Maidan & the Left: “Libertarian in spirit”
In a report on the recent conference “The Left and the Maidan,” held in Kyiv in April, Russian trade unionist Kirill Buketov (of the Global Labour Institute and the International Union of Food and Agricultural Workers) provides a detailed overview of the role of the political left in the Maidan movement.
Buketov argues that while the Maidan cannot be adequately described as either left-wing or right-wing in its political character — according to polls, “93% of the Maidan participants were distant from politics” and only 7% “had a political position and belonged to one political group or another” — in spirit it was “left-wing” and “libertarian.”
“Driven by protest against corruption and tyranny, against humiliation and oppression, by masses of people who felt their dignity had been offended by their rulers’ lies,”
the movement, he argues, was both anti-authoritarian in its essence and in its “modus operandi”:
“The Maidan used methods that we [the left] traditionally consider to be our own: direct participation, self-organisation, direct actions, rejection of leaders, and a resounding NO to the steering and pacesetting role of parties.”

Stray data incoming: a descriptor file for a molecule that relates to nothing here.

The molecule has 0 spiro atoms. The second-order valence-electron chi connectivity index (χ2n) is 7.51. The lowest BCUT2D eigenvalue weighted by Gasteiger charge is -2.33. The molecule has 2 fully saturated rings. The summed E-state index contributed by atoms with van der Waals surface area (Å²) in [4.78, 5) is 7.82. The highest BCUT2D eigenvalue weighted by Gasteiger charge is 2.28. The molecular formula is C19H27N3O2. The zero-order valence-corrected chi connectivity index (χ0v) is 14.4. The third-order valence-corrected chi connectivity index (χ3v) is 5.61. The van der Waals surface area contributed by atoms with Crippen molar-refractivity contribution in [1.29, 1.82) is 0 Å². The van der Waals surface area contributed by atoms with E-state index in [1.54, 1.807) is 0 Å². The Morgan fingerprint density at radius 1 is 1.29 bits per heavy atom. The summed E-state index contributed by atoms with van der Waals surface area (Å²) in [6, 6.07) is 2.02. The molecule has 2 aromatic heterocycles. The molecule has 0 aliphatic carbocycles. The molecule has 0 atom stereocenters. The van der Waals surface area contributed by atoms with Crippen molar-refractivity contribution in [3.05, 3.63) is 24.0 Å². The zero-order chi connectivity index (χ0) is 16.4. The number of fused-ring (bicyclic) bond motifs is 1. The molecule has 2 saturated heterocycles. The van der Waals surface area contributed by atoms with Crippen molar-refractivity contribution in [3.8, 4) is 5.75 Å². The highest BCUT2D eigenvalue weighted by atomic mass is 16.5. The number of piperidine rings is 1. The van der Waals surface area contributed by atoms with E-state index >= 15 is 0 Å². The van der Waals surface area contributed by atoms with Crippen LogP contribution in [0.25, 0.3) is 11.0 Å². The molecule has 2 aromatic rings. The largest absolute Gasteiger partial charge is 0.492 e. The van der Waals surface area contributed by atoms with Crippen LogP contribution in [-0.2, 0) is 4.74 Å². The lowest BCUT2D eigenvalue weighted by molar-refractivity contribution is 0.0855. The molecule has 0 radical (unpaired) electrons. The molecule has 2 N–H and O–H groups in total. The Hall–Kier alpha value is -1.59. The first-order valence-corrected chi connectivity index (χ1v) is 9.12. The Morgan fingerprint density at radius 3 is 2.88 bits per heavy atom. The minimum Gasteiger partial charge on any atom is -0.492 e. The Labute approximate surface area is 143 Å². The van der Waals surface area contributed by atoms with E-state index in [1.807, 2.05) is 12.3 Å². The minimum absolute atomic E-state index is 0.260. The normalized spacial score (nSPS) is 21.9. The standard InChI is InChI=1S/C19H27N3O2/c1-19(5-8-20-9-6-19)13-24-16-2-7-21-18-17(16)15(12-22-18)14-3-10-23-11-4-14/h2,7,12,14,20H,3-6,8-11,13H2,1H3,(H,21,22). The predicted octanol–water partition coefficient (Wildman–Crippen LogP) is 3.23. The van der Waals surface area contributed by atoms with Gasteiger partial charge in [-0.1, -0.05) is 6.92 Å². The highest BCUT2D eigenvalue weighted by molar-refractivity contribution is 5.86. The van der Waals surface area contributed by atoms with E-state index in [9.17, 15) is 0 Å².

The article discusses the Left Opposition (which has been mentioned several times on this blog), the Women’s Squadron (with its feminist demands), the Students’ Assembly (led by anarchists), the leftist Hospital Watch group, and others.
Buketov also discusses the failures of the Maidan left, including the low representation within it of workers groups and trade unions (“the bulk of the protest movement was formed by students, pensioners, office clerks, civil servants, small entrepreneurs, etc.”) and a general lack of coordination among its groups.